When {E}^{0}(X)=PA{P}^{0}(X) and {E}^{0}(Y)=PA{P}^{0}(Y) (respectively {E}^{0}(X)=PA{A}^{0}(X) and {E}^{0}(Y)=PA{A}^{0}(Y)), this result is a straightforward consequence of Theorem 4.1 (respectively Theorem 4.2) in [24].

When {E}^{0}(X)=WPA{P}^{0}(X,\rho ) and {E}^{0}(Y)=WPA{P}^{0}(Y,\rho ) (respectively {E}^{0}(X)=WPA{A}^{0}(X,\rho ) and {E}^{0}(Y)=WPA{A}^{0}(Y,\rho )), using Corollary 4.12 in [15] (respectively Corollary 5.10 in [16]), we know that {N}_{\varphi}(WPA{P}^{0}(X,\rho ))\subset WPA{P}^{0}(Y,\rho ) (respectively {N}_{\varphi}(WPA{A}^{0}(X,\rho ))\subset WPA{P}^{0}(Y,\rho )). Moreover, using Lemma 1 in [23], we know that {N}_{\varphi}:B{C}^{0}(\mathbb{R},X)\to B{C}^{0}(\mathbb{R},Y) is continuous, and so its restriction to WPA{P}^{0}(X,\rho ) (respectively WPA{A}^{0}(X,\rho )) is also continuous. □

**Lemma 3.6** *Let* *X* *and* *Y* *be two finite*-*dimensional Banach spaces*, *and let* \varphi :X\to Y *be a continuously Fréchet*-*differentiable mapping*. *Then the Nemytskii operator* {N}_{\varphi}:{E}^{0}(X)\to {E}^{0}(Y) *is continuously Fréchet*-*differentiable on* {E}^{0}(X), *and we have* D{N}_{\varphi}(u)v=[t\mapsto D\varphi (u(t))v(t)] *for all* u,v\in {E}^{0}(X).

*Proof* When {E}^{0}(X)=AA{P}^{0}(X) and {E}^{0}(Y)=AA{P}^{0}(Y), replacing {\mathbb{R}}_{+} by ℝ, this result is a variation of Theorem 8.5 in [22].

When {E}^{0}(X)=AA{A}^{0}(X) and {E}^{0}(Y)=AA{A}^{0}(Y), using Lemma 1 in [23], we know that {N}_{\varphi}:B{C}^{0}(\mathbb{R},X)\to B{C}^{0}(\mathbb{R},Y) is of class {C}^{1} and that we have D{N}_{\varphi}(u)h=[t\mapsto D\varphi (u(t))\cdot h(t)] when u,h\in B{C}^{0}(\mathbb{R},X). Now, using Theorem 2.15 in [9], we know that {N}_{\varphi}(AA{A}^{0}(X))\subset AA{A}^{0}(Y) and that D\varphi \circ u\in AA{A}^{0}(\mathcal{L}(X,Y)) when u\in AA{A}^{0}(X). And so {N}_{\varphi}\in {C}^{1}(AA{A}^{0}(X),AA{A}^{0}(Y)) and the announced formula for its Fréchet-differential is proven.

As in the proof of Lemma 3.3, the case of PA{P}^{0}(X) (respectively PA{A}^{0}(X)) is a corollary of the case WPA{P}^{0}(X,\rho ) (respectively WPA{A}^{0}(X,\rho )). And so it suffices to prove the cases of the weighted pseudo almost periodic functions and of the weighted pseudo almost automorphic functions.

To prove the result in the case where {E}^{0}(X)=WPA{P}^{0}(X,\rho ) and {E}^{0}(Y)=WPA{P}^{0}(Y,\rho ) (respectively {E}^{0}(X)=WPA{A}^{0}(X,\rho ) and {E}^{0}(Y)=WPA{A}^{0}(Y,\rho )), note that, using Lemma 1 in [23], we know that {N}_{\varphi}:B{C}^{0}(\mathbb{R},X)\to B{C}^{0}(\mathbb{R},Y) is of class {C}^{1} and that we have D{N}_{\varphi}(u)h=[t\mapsto D\varphi (u(t))\cdot h(t)] when u,h\in B{C}^{0}(\mathbb{R},X). Now, using Corollary 4.12 in [15] (respectively Corollary 5.10 in [16]), we know that {N}_{\varphi}(WPA{P}^{0}(X,\rho ))\subset WPA{P}^{0}(Y,\rho ) (respectively {N}_{\varphi}(WPA{A}^{0}(X,\rho ))\subset WPA{A}^{0}(Y,\rho )) and that D\varphi \circ u\in WPA{P}^{0}(\mathcal{L}(X,Y),\rho ) (respectively D\varphi \circ u\in WPA{A}^{0}(\mathcal{L}(X,Y),\rho )) when u\in WPA{P}^{0}(X,\rho ) (respectively WPA{A}^{0}(X,\rho )).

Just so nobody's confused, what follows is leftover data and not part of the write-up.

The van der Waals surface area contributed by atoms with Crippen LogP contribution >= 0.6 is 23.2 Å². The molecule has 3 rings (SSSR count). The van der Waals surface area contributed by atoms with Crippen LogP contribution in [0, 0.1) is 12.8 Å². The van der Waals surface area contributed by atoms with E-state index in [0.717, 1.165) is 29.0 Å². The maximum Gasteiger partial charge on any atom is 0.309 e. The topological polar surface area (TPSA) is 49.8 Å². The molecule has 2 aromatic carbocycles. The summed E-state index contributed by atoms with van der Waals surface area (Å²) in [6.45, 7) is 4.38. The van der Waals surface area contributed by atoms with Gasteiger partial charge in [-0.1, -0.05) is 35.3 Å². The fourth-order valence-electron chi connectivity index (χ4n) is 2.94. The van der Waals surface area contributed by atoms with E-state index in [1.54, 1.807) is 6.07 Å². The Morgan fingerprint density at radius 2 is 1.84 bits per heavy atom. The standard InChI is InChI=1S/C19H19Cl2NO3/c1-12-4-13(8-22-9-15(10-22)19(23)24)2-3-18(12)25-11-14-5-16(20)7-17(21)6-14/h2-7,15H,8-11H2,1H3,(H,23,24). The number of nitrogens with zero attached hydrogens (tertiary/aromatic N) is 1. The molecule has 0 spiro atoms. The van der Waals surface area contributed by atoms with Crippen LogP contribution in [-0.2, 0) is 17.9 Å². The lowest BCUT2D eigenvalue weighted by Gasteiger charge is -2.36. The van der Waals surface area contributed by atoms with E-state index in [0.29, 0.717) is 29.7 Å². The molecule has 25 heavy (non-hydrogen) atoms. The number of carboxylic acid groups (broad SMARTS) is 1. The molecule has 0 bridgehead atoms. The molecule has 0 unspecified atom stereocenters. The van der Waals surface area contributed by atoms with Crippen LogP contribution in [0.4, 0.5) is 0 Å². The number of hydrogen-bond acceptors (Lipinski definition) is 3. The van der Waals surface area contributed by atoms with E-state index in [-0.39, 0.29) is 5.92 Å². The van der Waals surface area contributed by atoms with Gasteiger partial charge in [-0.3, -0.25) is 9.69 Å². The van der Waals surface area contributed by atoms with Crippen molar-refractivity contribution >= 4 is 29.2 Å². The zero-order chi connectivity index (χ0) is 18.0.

Consequently, we obtain {N}_{\varphi}\in {C}^{1}(WPA{P}^{0}(X,\rho ),WPA{P}^{0}(Y,\rho )) (respectively {N}_{\varphi}\in {C}^{1}(WPA{A}^{0}(X,\rho ),WPA{A}^{0}(Y,\rho ))) and the announced formula for its Fréchet-differential is proven. □

**Lemma 3.7** *Let* \rho \in {\mathcal{U}}_{T}, p\in P *and* {e}_{p}\in {E}^{0}(\mathbb{R}). *If* *x* *is a solution of* (\mathcal{E},p) *in* {E}^{0}(\mathbb{R}), *that is*, x\in {C}^{2}(\mathbb{R},\mathbb{R})\cap {E}^{0}(\mathbb{R}) *and* *x* *satisfies* (\mathcal{E},p), *then* x\in {E}^{2}(\mathbb{R}).

*Proof* Lemma 3.2 in [4] asserts that if *x* is a solution of (\mathcal{E},p) in B{C}^{0}(\mathbb{R},\mathbb{R}), then x\in B{C}^{2}(\mathbb{R},\mathbb{R}), therefore the derivative {x}^{\prime} is uniformly continuous, and by help of Lemma 3.1, we obtain x\in {E}^{1}(\mathbb{R}). By using Lemma 3.4, the functions [t\mapsto f(x(t),p)] and [t\mapsto g(x(t),p)] are in {E}^{0}(\mathbb{R}). Applying again Lemma 3.4 to [t\mapsto (f(x(t),p),{x}^{\prime}(t))]\in {E}^{0}({\mathbb{R}}^{2}) and using the continuous function \varphi :{\mathbb{R}}^{2}\to \mathbb{R} defined by \varphi (r,s):=r\cdot s, we obtain that [t\mapsto f(x(t),p)\cdot {x}^{\prime}(t)]\in {E}^{0}(\mathbb{R}). Since {x}^{\u2033}(t)={e}_{p}(t)-f(x(t),p)\cdot {x}^{\prime}(t)-g(x(t),p), then {x}^{\u2033}\in {E}^{0}(\mathbb{R}), and from the definition of {E}^{2}(\mathbb{R}), we obtain that x\in {E}^{2}(\mathbb{R}). □